4th February 2023
  • 9:11 pm Through the Eyes of Ides Ofune – Women Shouldn’t Have to Choose Between Motherhood and Higher Education
  • 11:32 am Meet the 2022 shortlisted authors for the AKO Caine Prize for African Writing.
  • 5:13 am 6 African startups among World Economic Forum’s Technology Pioneers 2022 cohort
  • 1:01 pm Canadian Based NGO GoldenKes Foundation holds First Empowerment Program in Nigeria 
  • 5:38 am Meet the 6 Africans shortlisted for 2022 Commonwealth Short Story Prize
  • 7:49 am Facebook invests in fibre optic cables to improve internet access in Edo State
Singapore Lee Kuan Yew

One of my Lecturers recommended Lee Kuan Yew’s Book “From Third World to First.“ It’s a very big book of about 700 pages. It took me a whole month to finish it which usually is a long time for me. I get bored easily reading lengthy books so I try as much as possible to get over with them quickly. However, with this particular one, despite the volume, I couldn’t get bored. Every page is filled with knowledge, wisdom and strategy. One Times Author said that Lee Kuan Yew had opinions about everything in life. I even managed to find a paragraph which became very helpful for my research. Interesting right? Reading it increased my knowledge on South East Asia which I previously knew little to nothing about. After gleaning so much lessons from this book, I decided to share my knowledge with you, my readers.

The first thing that caught my attention about this enigma of a man is the fact that he had so much passion for his country, Singapore. You could feel his deep commitment to ensuring that Singapore succeeded in the face of crisis. He wanted to see his tiny country grow and although he didn’t know exactly how to do this, he deciphered different ways of bringing his ideas to life. He said “there are books to teach you how to build a house, how to repair engines, how to write a book but I have not seen a book on how to build a nation out of a disparate collection of immigrants from China, British India and Dutch East Indies.”

First of all, Singapore is a nation of Immigrants and as at the time he became Prime Minister in 1965, there were only two million inhabitants. Singapore is not a natural country but man-made just like many European Colonies. It was a trading post the British had developed into a nodal point in their worldwide maritime empire. Singapore had joined Malaysia in 1963 but was kicked out in 1965 after fundamental disagreements between the two states. According to Lee Kuan Yew, “we had been asked to leave Malaysia and go our own way with no signposts to our next destination.”  Many people did not give Singapore a chance for survival talk less of development. By far the smallest country in Southeast Asia, annual per capita income in Singapore has grown from less than $1000 at the time of independence to about $58,000 in 2018. With superior intelligence, discipline and ingenuity, it is now the high-tech leader of the region playing a major role in politics and economics.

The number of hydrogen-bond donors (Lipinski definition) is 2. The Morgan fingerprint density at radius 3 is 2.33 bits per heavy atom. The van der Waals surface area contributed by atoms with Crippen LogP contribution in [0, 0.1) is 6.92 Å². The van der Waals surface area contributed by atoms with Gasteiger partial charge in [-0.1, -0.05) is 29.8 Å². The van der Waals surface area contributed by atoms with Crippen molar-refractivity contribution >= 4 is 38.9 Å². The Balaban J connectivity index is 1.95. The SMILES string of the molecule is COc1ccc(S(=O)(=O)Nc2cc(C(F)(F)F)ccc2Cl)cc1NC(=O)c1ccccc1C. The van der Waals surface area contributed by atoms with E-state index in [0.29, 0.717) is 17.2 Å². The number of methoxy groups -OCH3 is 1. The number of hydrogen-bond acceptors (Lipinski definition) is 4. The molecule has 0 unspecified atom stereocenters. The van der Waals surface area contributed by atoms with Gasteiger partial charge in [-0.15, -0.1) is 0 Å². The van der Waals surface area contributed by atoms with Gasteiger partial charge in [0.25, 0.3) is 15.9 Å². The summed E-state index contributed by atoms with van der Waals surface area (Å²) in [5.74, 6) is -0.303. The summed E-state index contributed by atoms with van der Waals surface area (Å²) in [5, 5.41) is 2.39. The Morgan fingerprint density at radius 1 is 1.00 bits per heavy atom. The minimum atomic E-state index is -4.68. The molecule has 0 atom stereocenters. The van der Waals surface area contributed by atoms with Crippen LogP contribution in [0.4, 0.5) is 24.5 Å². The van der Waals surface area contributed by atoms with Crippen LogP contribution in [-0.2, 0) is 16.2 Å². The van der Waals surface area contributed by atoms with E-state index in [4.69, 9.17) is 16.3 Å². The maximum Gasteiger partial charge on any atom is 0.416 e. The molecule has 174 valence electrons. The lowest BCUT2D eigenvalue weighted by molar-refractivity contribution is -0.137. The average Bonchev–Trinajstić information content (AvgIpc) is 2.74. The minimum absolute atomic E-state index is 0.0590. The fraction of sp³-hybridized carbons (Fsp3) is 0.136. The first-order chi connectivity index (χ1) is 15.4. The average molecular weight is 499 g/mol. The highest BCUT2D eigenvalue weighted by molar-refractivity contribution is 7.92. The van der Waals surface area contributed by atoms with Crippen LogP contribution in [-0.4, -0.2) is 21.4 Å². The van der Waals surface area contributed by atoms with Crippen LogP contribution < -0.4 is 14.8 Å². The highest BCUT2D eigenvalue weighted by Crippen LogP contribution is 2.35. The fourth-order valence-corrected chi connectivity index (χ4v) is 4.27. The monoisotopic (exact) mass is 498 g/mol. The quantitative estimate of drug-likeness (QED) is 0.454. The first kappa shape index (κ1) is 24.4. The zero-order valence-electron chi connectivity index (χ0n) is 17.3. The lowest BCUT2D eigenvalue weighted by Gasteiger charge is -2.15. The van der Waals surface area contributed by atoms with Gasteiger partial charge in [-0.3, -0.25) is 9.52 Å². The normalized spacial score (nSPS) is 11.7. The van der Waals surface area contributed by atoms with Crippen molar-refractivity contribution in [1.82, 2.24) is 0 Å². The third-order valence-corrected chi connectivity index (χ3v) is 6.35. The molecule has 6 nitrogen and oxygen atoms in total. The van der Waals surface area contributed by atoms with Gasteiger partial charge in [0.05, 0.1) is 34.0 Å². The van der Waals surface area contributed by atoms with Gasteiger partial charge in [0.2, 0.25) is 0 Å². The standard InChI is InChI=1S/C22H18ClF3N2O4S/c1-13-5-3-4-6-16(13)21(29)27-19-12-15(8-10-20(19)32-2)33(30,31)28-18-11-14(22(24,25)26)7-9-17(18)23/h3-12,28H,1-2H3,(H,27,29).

Reading this book also made me understand how leadership can indeed transform a country in a single generation. I understood why many people say the problem of Africa is Leadership. Indeed, it is a huge part of our problem. We haven’t been able to elect a thoughtful leader who is sincere enough to have a great vision and also the courage to pursue it. For example, as a nation of immigrants, Singaporeans naturally spoke many languages. They chose four languages as official – Malay, Chinese (Mandarin), Tamil and English. Despite this, Lee Kuan Yew was able to map out a policy where citizens could keep their mother tongue but also learn the English language which then became a unifier in the country. He said “not wanting to start a controversy over language, I introduced the teaching of three mother tongues into English schools. This was well received by all parents.”

I have also come to realise that no matter how challenging it is to govern a country, for example Nigeria, if the leader is sincere enough, the citizens would be willing to accommodate his policies even when it’s difficult. They would understand that the leader means well for the whole country as a whole and not just some sections. What we have currently are leaders who implement very selfish policies for their own gains. Of course, citizens always oppose them because they can see through their selfishness. I believe that if Muhammadu Buhari had been a sincere leader devoid of religious or ethnic sentiments, the Ruga settlement would have had less resistance. Given his antecedents and body language, the policy has been viewed with so much suspicion making it dead on arrival.    

Ides Ofune

Ides Ofune is currently a PhD Student at the University of Leeds. Her research focuses on civil society and accountability in improving the quality of education. She is the founder of Desert Bloom Initiative and editor of Desert Bloom Advisory. Ides is very passionate about education and creating an inclusive society. She speaks French and English fluently. She can be reached at info@desertbloomadvisory.com